Register a Domain
If you wish to build a website, this means that you need a domain name. A domain is an easy-to-memorize name that you write in your browser's URL bar when you want to look up a particular site.
Why Do You Require a Domain?
This is a topic I touch on because a week ago my boss suggested the idea of developing a website for our new venture. That itself is not an issue, the issue is that he wants a site, but has not reached a decision yet about what it should look like, what it should contain, and so on. All that he revealed to me was the name of the website - its domain. Thus, we now have an Internet address for a future web site and nothing more.
Each website is located on a physical server. That physical server has its own personal physical address, known also as an Internet Protocol address. Accessing a website by typing the IP of the physical machine in your browser, though, is not the best and most appropriate thing to do, so that was how and why domain names came into being. Hence, a domain corresponds to an IP address on the World Wide Web. Once it has been registered, of course.
Registering a Domain Name
To register a domain, you first need to select a domain name registration provider. NTCHosting offers an optimal solution for my current and prospective projects - they provide a Domain Manager package, which can be effortlessly upgraded to a web hosting package later on - when my boss finally determines what objective the website will serve.
Hence, to register a domain name, you have to select a name for your website. After that, you have to select a Top-Level Domain - this is what follows the dot. For instance, in 'vimeo.com', '.com' is the Top-Level Domain (TLD). Clearly, '.com' denotes 'company', '.net' denotes 'network', '.org' denotes 'organization', and so on and so forth.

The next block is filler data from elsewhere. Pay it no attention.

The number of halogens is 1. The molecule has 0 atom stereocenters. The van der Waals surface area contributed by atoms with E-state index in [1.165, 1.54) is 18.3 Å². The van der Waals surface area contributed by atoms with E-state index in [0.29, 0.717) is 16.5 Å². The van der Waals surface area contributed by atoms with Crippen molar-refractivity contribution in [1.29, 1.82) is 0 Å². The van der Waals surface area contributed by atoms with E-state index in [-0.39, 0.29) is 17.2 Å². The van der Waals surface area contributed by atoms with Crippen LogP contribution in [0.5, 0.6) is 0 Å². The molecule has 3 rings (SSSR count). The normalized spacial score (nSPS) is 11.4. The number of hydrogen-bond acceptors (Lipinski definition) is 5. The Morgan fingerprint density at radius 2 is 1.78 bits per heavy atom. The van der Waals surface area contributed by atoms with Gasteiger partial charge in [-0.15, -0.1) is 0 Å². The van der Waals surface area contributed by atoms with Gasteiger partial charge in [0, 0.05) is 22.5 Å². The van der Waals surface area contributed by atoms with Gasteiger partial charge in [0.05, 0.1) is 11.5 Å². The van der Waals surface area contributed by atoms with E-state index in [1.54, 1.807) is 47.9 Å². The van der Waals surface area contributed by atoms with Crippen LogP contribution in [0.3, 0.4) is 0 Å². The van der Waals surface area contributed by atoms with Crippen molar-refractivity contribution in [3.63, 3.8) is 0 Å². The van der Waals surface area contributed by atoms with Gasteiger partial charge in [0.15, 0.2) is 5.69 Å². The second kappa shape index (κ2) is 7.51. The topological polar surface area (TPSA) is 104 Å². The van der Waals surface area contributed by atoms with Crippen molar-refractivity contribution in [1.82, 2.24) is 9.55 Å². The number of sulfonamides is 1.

Once you've selected your domain and your future domain name registration provider, you need to see whether the domain you would like to register is available for registration, because someone else might have registered it already, no matter how annoying it might be. Each domain registration vendor, including NTCHosting, has a tool at their signup page, which ascertains the availability of a certain domain name. To go ahead with the registration of a domain name, you have to fill in certain domain registrant info - the name, the address, the email address and the telephone number of the domain's owner.
You've Registered a Domain Name... Now What?
I registered .com, .net, .info and .org domains for our venture, according to the desire of my still-uncertain-about-the-function-of-the-future-website boss. I tested the domain name management interface NTCHosting is offering and found it extremely user-friendly - everything is neatly ordered and, from what I saw in the web hosting Control Panel demo at their site, once we upgrade to a low-cost hosting plan, it will remain the same, but with many more functionalities. This, thank goodness, will spare me quite a bit of discomfort from having to manage my domain name and hosting account separately. So, while waiting for the boss to reach a decision about at least what the website should contain, I was pleased to discover that the domain name administration tool contains DNS management and domain name renewal options, and - an extremely handy feature (!) - a parked domain template, which I resorted to in order to create a "Coming Soon" page for our domain names.
Country-Specific Top-Level Domain Names
I was very glad to discover that NTCHosting is offering many country-specific top-level domain names, because the project the web site is meant for is international. Country-specific Top-Level Domains are delegated to national registries, which enable domain registration companies to register domains, usually at prices that are cheaper than those offered to the end clients. There are many country-code domain names: .co.uk for the UK, .se for Sweden, .me for Montenegro, .us for the USA, .ca for Canada, .com.au for Australia, and so on. This, I suppose, will please my boss because we will be able to create a local version of the web site for each country where the project will be introduced.
|Universal TLDs||1-year||2-years||10-years||with Hosting|
|.COM (Commercial)||$11.00 USD||$22.00 USD||$110.00 USD|
|.NET (Network)||$11.00 USD||$22.00 USD||$110.00 USD|
|.BIZ (Business)||$11.45 USD||$22.90 USD||$114.50 USD|
|.ORG (Non-Commercial)||$11.00 USD||$22.00 USD||$110.00 USD|
|.INFO (Information)||$12.00 USD||$24.00 USD||$120.00 USD|